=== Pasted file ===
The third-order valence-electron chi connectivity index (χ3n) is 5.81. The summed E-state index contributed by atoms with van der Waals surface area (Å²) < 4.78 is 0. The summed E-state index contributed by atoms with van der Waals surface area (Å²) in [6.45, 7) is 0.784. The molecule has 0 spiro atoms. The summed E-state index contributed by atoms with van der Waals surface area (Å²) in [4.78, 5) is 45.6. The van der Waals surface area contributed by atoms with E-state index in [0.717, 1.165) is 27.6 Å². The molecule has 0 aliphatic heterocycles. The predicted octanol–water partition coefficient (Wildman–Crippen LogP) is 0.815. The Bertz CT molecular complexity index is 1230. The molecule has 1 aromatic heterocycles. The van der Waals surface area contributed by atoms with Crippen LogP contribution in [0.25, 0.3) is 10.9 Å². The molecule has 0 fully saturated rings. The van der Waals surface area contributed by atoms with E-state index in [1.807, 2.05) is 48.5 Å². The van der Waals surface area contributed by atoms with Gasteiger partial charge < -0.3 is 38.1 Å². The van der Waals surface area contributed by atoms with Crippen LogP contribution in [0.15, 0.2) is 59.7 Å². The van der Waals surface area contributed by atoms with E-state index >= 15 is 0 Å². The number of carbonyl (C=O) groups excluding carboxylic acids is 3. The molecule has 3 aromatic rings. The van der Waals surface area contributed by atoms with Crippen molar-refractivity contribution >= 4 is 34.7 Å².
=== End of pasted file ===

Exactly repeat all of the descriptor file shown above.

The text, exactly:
The third-order valence-electron chi connectivity index (χ3n) is 5.81. The summed E-state index contributed by atoms with van der Waals surface area (Å²) < 4.78 is 0. The summed E-state index contributed by atoms with van der Waals surface area (Å²) in [6.45, 7) is 0.784. The molecule has 0 spiro atoms. The summed E-state index contributed by atoms with van der Waals surface area (Å²) in [4.78, 5) is 45.6. The van der Waals surface area contributed by atoms with E-state index in [0.717, 1.165) is 27.6 Å². The molecule has 0 aliphatic heterocycles. The predicted octanol–water partition coefficient (Wildman–Crippen LogP) is 0.815. The Bertz CT molecular complexity index is 1230. The molecule has 1 aromatic heterocycles. The van der Waals surface area contributed by atoms with Crippen LogP contribution in [0.25, 0.3) is 10.9 Å². The molecule has 0 fully saturated rings. The van der Waals surface area contributed by atoms with E-state index in [1.807, 2.05) is 48.5 Å². The van der Waals surface area contributed by atoms with Gasteiger partial charge < -0.3 is 38.1 Å². The van der Waals surface area contributed by atoms with Crippen LogP contribution in [0.15, 0.2) is 59.7 Å². The van der Waals surface area contributed by atoms with E-state index >= 15 is 0 Å². The number of carbonyl (C=O) groups excluding carboxylic acids is 3. The molecule has 3 aromatic rings. The van der Waals surface area contributed by atoms with Crippen molar-refractivity contribution >= 4 is 34.7 Å².